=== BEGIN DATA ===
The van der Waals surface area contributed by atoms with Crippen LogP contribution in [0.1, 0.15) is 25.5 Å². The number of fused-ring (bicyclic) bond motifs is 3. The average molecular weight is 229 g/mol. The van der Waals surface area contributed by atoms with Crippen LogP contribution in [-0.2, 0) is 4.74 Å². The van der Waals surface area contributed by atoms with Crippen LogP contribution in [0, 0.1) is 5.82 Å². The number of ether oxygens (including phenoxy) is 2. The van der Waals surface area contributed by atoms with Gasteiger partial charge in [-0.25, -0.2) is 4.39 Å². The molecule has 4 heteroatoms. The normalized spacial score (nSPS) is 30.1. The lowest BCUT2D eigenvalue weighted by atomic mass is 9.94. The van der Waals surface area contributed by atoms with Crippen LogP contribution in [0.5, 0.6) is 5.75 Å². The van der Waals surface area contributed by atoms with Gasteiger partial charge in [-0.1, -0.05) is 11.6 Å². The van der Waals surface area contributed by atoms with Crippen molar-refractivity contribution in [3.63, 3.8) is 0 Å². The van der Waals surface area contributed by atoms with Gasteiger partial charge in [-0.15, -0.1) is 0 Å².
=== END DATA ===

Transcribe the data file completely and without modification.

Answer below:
The van der Waals surface area contributed by atoms with Crippen LogP contribution in [0.1, 0.15) is 25.5 Å². The number of fused-ring (bicyclic) bond motifs is 3. The average molecular weight is 229 g/mol. The van der Waals surface area contributed by atoms with Crippen LogP contribution in [-0.2, 0) is 4.74 Å². The van der Waals surface area contributed by atoms with Crippen LogP contribution in [0, 0.1) is 5.82 Å². The number of ether oxygens (including phenoxy) is 2. The van der Waals surface area contributed by atoms with Gasteiger partial charge in [-0.25, -0.2) is 4.39 Å². The molecule has 4 heteroatoms. The normalized spacial score (nSPS) is 30.1. The lowest BCUT2D eigenvalue weighted by atomic mass is 9.94. The van der Waals surface area contributed by atoms with Crippen LogP contribution in [0.5, 0.6) is 5.75 Å². The van der Waals surface area contributed by atoms with Gasteiger partial charge in [-0.1, -0.05) is 11.6 Å². The van der Waals surface area contributed by atoms with Crippen molar-refractivity contribution in [3.63, 3.8) is 0 Å². The van der Waals surface area contributed by atoms with Gasteiger partial charge in [-0.15, -0.1) is 0 Å².